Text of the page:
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Quilt rides heat pump heat with huge $33M Series A funding

Heat pumps are having a moment right now. For the second year in a row, they outsold gas furnaces, and homeowners who install them are eligible to receive thousands of dollars in incentives under the Inflation Reduction Act. But they’re not growing as fast as they should. Getting consumers to adopt new technology isn’t always easy, especially when it’s something as basic as heating and cooling.

Consumer hesitancy has been a major concern for Paul Lambert as he works to bring Quilt’s new heat pump to market.

“No matter where people come from or what their situation is, we want them to feel like they’re leveling up today,” Lambert, the startup’s co-founder and CEO, told TechCrunch.

Heat pumps differ enough from their existing heating and air conditioning units to give many consumers pause. Some of them are design: The most common ones installed inside the house use mini-splits, which are basically large plastic appliances that hang high on the wall. It’s not exactly something you can be proud to show off to your friends.

Quilt says its heat pump will solve these problems and promises a sleeker design that can fit in more places around a room than rival products. The company has only released one teaser image so far. It looks promising, but we’ll have to wait until the finished product is released on May 15 to make a final judgment. The company designed the core of the system in-house, but it is working with manufacturing partners to produce the units.

Design isn’t the only challenge traditional heat pumps face. Many customers are turned off by the way they do business. In most homes, a single small split (called a “head”) is responsible for heating and cooling a single room. Each head has its own thermostat or remote, which means if someone wants to adjust the temperature of the entire house, they need access to every room.

Instead, Quilt has centralized control over its system. There’s still a head for each room, which also has a way of sensing temperature, but users only need one physical control to adjust set points throughout the home. As an alternative, they can also use Quilt’s app.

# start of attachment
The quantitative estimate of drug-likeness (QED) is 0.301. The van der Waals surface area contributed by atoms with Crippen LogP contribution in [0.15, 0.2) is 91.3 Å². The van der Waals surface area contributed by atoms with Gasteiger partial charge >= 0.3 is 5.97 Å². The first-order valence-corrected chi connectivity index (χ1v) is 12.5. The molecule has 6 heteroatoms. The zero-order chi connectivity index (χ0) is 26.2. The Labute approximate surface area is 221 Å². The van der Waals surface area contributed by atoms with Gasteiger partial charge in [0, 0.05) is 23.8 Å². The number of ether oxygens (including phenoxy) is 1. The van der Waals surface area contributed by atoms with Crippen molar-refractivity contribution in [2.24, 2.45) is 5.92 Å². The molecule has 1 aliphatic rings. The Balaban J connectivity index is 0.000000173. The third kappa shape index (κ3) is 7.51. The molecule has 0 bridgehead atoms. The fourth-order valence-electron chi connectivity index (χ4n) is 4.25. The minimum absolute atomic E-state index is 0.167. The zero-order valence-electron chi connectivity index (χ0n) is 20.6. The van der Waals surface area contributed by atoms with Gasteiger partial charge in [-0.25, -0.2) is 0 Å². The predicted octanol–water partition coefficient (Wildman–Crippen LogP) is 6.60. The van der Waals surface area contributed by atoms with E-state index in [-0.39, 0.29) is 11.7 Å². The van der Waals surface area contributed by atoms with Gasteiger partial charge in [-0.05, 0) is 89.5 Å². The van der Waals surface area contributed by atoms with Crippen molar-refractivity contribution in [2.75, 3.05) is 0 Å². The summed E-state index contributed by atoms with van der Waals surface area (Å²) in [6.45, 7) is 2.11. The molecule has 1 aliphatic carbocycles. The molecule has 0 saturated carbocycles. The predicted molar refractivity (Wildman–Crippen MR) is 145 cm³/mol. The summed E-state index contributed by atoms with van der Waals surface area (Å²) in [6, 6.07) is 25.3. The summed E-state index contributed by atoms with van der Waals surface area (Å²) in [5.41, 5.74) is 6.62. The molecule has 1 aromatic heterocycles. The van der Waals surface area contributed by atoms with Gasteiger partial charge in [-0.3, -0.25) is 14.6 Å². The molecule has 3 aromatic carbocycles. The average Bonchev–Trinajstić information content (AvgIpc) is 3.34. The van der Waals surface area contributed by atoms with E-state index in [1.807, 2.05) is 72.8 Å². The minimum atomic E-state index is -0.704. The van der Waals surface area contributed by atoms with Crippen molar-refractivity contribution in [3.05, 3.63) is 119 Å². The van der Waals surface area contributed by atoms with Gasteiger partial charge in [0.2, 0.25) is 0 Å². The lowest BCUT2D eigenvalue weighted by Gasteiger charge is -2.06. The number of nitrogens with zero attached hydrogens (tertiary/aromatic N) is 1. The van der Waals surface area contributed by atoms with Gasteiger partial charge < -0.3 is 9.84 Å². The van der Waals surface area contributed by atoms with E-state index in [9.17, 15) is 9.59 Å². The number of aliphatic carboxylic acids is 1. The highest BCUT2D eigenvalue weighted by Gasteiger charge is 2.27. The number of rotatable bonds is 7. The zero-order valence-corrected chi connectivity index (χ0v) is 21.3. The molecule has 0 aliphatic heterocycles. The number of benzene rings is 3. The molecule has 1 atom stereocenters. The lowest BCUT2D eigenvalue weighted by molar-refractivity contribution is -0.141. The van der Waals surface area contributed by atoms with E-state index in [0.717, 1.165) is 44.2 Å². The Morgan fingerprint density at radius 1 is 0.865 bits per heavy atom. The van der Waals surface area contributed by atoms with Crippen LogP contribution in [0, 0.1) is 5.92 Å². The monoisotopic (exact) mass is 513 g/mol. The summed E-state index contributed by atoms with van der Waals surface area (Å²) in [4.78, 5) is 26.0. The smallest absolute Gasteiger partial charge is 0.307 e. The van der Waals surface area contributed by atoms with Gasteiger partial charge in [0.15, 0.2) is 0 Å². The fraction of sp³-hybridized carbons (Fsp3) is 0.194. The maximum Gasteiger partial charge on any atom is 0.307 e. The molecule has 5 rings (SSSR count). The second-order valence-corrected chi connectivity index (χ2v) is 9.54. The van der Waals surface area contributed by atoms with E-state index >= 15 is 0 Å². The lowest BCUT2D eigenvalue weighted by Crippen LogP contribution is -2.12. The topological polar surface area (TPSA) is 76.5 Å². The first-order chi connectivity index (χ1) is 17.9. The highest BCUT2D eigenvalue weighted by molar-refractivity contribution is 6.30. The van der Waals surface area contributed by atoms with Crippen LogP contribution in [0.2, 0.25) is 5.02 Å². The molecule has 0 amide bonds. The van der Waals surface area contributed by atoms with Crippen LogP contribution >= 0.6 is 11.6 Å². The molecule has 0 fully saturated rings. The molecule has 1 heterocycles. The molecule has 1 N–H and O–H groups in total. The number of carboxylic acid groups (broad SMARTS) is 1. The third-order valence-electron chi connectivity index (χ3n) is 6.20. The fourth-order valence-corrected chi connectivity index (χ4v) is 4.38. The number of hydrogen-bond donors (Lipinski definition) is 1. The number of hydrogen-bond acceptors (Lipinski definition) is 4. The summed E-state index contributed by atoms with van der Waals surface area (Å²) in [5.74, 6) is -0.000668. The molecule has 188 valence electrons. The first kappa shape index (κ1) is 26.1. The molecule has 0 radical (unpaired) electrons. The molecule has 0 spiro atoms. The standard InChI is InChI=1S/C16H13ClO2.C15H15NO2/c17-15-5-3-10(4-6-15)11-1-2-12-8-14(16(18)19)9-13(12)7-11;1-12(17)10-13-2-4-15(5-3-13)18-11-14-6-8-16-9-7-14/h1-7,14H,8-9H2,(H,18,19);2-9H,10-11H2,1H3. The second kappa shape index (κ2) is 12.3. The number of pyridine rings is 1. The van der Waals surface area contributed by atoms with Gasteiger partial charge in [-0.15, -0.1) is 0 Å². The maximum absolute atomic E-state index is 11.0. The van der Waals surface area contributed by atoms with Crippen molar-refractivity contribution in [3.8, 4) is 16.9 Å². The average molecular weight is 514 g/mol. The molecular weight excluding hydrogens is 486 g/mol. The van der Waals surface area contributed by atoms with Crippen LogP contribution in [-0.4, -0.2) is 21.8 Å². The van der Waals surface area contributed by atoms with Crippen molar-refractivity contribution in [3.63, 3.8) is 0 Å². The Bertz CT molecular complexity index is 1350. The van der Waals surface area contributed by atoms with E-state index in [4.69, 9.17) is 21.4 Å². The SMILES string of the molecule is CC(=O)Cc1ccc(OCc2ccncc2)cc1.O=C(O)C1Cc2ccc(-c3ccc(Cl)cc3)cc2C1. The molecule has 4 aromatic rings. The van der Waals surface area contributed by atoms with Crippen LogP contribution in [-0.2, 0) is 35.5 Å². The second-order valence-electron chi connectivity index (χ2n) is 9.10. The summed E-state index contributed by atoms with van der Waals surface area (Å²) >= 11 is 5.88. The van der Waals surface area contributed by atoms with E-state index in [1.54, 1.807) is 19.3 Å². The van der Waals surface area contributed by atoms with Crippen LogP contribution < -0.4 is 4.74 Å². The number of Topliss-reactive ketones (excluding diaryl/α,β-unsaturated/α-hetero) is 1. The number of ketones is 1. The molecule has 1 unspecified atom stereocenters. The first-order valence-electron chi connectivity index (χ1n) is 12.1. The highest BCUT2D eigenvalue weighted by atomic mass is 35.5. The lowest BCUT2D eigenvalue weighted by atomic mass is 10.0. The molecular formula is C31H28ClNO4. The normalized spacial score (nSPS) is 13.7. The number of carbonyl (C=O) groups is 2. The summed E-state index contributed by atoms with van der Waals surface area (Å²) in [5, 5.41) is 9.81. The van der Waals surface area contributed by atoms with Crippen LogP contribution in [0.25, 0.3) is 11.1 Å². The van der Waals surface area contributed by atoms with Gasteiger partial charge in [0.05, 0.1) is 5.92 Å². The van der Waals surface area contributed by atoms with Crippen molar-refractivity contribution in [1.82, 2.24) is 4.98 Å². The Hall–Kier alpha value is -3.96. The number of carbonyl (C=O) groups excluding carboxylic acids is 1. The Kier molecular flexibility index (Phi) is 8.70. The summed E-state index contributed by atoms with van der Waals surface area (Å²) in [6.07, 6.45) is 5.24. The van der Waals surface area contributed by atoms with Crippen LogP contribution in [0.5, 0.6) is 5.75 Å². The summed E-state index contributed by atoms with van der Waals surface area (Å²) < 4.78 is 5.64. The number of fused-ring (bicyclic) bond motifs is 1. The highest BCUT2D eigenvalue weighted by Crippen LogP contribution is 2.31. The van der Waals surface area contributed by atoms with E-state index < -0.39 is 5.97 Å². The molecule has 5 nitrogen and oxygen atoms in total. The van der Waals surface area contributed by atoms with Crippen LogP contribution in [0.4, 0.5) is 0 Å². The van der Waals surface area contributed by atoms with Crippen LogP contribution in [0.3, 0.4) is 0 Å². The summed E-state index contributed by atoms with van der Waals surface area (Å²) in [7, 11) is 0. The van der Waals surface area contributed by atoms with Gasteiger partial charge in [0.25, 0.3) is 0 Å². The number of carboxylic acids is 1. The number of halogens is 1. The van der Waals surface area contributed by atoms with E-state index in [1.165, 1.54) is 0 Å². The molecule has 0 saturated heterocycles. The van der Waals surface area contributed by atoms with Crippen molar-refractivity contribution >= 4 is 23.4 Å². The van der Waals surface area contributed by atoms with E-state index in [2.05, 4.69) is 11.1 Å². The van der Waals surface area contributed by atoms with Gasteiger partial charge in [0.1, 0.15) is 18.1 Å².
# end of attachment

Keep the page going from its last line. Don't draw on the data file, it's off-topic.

“If you have a thermostat in your bedroom and you want to make sure you turn off the living room, or you want to change the temperature in a child’s room or somewhere else, you can just swipe to that room and do it from the thermostat,” Lambert explain. If you don’t feel like adjusting individual rooms, “you can also set the temperature for the entire house with the thermostat.”

The Quilt’s control setup hints at a level of integration that most consumer heat pumps don’t offer.

“It’s kind of like a mesh network of Wi-Fi that works together to heat and cool the house,” co-founder and CTO Matt Knoll told TechCrunch. “But they also have all the control over every space.”

In addition to the usual thermostat, each quilt head is equipped with a millimeter wave occupancy sensor. Most heat pumps are equipped with passive infrared sensors, which tend to send false vacancy signals when someone is not moving, such as while watching TV or sleeping. Quilt’s sensors don’t suffer from this problem. The company’s software uses data from these sensors to map rooms to determine when people are present, but Lambert noted that it doesn’t create an actual image.

“We’re not putting cameras in anyone’s home. These are just signals on a chart that when interpreted just means there’s someone here or there’s no one there,” he said. “This gives us confidence in when a room is empty, which means we can’t waste energy heating and cooling an empty room.”

In anticipation of its upcoming product launch, Quilt has raised $33 million in Series A funding led by Energy Impact Partners and Galvanize Climate Solutions, with participation from Garage Capital, Gradient Ventures, Incite Ventures, MCJ Collective, Lowercarbon Capital and “Property Brother” Drew Among them, Scott. That’s a huge amount considering the company announced a $9 million seed round less than a year ago.

The startup plans to use the new funding to expand its marketing efforts and installation capabilities. Quilt’s heat pumps will be rolled out in a few areas initially before expanding further. “It’s like we’ve built this core R&D organization and now we’re transforming into a real company,” Lambert said.

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